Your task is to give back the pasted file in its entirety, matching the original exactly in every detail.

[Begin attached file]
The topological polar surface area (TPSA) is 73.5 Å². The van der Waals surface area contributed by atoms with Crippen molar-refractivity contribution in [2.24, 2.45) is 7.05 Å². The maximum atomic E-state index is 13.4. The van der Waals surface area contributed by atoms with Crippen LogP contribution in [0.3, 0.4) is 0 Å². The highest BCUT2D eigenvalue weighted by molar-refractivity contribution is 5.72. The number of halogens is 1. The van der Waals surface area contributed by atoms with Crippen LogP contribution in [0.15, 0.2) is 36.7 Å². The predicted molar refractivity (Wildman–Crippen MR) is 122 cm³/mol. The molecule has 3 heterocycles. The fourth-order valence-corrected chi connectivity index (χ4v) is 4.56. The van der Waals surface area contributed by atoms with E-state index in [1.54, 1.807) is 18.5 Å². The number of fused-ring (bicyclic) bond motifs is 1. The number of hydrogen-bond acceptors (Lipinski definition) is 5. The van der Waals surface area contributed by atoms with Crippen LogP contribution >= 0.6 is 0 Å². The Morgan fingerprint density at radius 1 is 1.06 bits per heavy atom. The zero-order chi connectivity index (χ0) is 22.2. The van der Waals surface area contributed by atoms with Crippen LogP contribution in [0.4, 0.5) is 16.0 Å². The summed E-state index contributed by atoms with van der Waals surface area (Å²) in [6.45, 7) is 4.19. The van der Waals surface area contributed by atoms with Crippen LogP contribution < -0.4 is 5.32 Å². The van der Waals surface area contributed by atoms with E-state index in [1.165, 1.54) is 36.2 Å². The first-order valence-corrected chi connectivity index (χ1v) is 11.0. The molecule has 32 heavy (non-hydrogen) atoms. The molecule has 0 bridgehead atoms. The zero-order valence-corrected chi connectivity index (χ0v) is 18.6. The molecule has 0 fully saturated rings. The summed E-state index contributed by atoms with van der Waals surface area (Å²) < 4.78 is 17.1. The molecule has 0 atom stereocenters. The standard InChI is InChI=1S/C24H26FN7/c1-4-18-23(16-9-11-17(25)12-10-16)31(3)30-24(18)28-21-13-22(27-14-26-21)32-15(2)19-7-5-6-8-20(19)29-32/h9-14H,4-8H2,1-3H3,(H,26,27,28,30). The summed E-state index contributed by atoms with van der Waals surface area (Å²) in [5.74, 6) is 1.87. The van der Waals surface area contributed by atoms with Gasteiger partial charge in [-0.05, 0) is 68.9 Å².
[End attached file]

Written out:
The topological polar surface area (TPSA) is 73.5 Å². The van der Waals surface area contributed by atoms with Crippen molar-refractivity contribution in [2.24, 2.45) is 7.05 Å². The maximum atomic E-state index is 13.4. The van der Waals surface area contributed by atoms with Crippen LogP contribution in [0.3, 0.4) is 0 Å². The highest BCUT2D eigenvalue weighted by molar-refractivity contribution is 5.72. The number of halogens is 1. The van der Waals surface area contributed by atoms with Crippen LogP contribution in [0.15, 0.2) is 36.7 Å². The predicted molar refractivity (Wildman–Crippen MR) is 122 cm³/mol. The molecule has 3 heterocycles. The fourth-order valence-corrected chi connectivity index (χ4v) is 4.56. The van der Waals surface area contributed by atoms with E-state index in [1.54, 1.807) is 18.5 Å². The number of fused-ring (bicyclic) bond motifs is 1. The number of hydrogen-bond acceptors (Lipinski definition) is 5. The van der Waals surface area contributed by atoms with Crippen LogP contribution >= 0.6 is 0 Å². The Morgan fingerprint density at radius 1 is 1.06 bits per heavy atom. The zero-order chi connectivity index (χ0) is 22.2. The van der Waals surface area contributed by atoms with Crippen LogP contribution in [0.4, 0.5) is 16.0 Å². The summed E-state index contributed by atoms with van der Waals surface area (Å²) in [6.45, 7) is 4.19. The van der Waals surface area contributed by atoms with Crippen LogP contribution < -0.4 is 5.32 Å². The van der Waals surface area contributed by atoms with E-state index in [1.165, 1.54) is 36.2 Å². The first-order valence-corrected chi connectivity index (χ1v) is 11.0. The molecule has 32 heavy (non-hydrogen) atoms. The molecule has 0 bridgehead atoms. The zero-order valence-corrected chi connectivity index (χ0v) is 18.6. The molecule has 0 fully saturated rings. The summed E-state index contributed by atoms with van der Waals surface area (Å²) < 4.78 is 17.1. The molecule has 0 atom stereocenters. The standard InChI is InChI=1S/C24H26FN7/c1-4-18-23(16-9-11-17(25)12-10-16)31(3)30-24(18)28-21-13-22(27-14-26-21)32-15(2)19-7-5-6-8-20(19)29-32/h9-14H,4-8H2,1-3H3,(H,26,27,28,30). The summed E-state index contributed by atoms with van der Waals surface area (Å²) in [5.74, 6) is 1.87. The van der Waals surface area contributed by atoms with Gasteiger partial charge in [-0.05, 0) is 68.9 Å².